The government will hold principals accountable for wrongdoings committed by students who have transferred from their schools, the government has said.
The government says in the new Ministry of Education student transfer guidelines that previous principals will have covered the students before and during the transfers.
As a result, the state wants "all principals to give release letters to students seeking transfer to other schools, stating very clearly the conduct of the students concerned" so that the state can hold the principals accountable.
"A Principal who covers up a student's conduct shall be held responsible for any subsequent problems," the guidelines sent to all principals said.
Kenya National Union of Teachers (KNUT) Secretary General Collins Oyuu said the rules are justified to bring back sanity in schools.
"We call them silent rules, but many have overlooked them. They have been there though not followed," Oyuu defended the State.
"It is good now that the state is making them legal to ensure they are followed."
The state has also given principals who want their students to transfer next year two months to apply.
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"All transfer requests for the coming year must be received by October 30th of the preceding year," the state said. "No transfer shall be carried out in the middle of the year except those under special circumstances."
Only applicants made through the form provided by the government will be considered for transfer of students. The form will be signed by parents, principals and state officials.
No school shall admit a student without a letter of transfer signed by the Sub County Directors of Education (SCDE), County Director of Education (CDE) and Director of Secondary Education & Special Programmes.
"Students seeking a transfer within the sub-county must ensure the authorizing officer, Sub County Directors of Education (SCDE) has approved," the state said.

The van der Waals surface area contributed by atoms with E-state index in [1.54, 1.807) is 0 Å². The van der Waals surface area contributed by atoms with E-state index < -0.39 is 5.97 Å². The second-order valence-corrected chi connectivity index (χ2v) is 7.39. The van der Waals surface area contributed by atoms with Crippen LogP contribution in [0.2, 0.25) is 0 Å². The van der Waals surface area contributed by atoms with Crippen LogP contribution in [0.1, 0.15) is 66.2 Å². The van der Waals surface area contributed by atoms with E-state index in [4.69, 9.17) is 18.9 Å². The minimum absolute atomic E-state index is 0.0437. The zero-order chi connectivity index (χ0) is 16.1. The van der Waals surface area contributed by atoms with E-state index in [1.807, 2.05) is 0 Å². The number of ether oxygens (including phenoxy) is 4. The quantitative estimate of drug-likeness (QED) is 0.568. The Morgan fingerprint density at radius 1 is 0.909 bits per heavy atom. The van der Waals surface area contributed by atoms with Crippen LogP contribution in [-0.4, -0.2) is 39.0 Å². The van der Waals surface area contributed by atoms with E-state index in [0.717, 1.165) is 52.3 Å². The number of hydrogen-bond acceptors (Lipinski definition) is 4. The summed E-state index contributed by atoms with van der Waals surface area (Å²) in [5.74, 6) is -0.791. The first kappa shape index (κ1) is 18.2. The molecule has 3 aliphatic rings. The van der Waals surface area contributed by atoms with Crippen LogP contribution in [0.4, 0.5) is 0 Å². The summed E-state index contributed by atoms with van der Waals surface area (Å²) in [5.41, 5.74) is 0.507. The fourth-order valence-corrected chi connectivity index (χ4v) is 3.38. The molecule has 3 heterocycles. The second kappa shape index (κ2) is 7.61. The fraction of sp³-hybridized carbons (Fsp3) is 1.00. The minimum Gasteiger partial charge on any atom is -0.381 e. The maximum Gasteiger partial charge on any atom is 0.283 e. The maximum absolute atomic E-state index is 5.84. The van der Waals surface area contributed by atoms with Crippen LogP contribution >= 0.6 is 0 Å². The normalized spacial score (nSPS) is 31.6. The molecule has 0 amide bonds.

The CDE will authorize transfers from one county to another.
"Students who want transfers from one region to another will be authorized by the CDE after the Regional Coordinator of Education (RCE) approves," reads the guidelines.
The Director of Secondary Education and Special Programmes will authorise transfers from one national school to another.
"All principals must give release letters to students seeking transfer to other schools, stating very clearly the conduct of the students concerned," the government said.
"A school that may have a vacancy or vacancies to admit more students shall issue a transfer letter signed by the principal to the student's former school for the transfer process to begin," the Ministry said.
Oyuu said the new directives will streamline the transfers of students in the country to ensure the smooth running of schools.
He called on parents to stop defending their children and work with teachers to ensure students grow into responsible leaders.
"Every parent argues that their children are correct. It is wrong, and we urge them to listen to teachers, and also spend time with their children to understand them," Oyuu said.
"Parents must understand the characters of the children and explain this to the teachers. We are also parents, and our work is to shape students into future leaders."
The directive comes after the Education Cabinet Secretary (CS) George Magoha said that students will remain in school even if the presidential elections are challenged in the supreme court.
"If the tallying of votes is supposed to, let's say, take place at a secondary school, we want to urge the Independent Electoral and Boundaries Commission (IEBC) to relocate the tallying centre to institutions of higher learning. This will avert the loss of more time in the academic calendar," said Magoha when he commissioned CBC classrooms in the Makadara and Embakasi areas of Nairobi.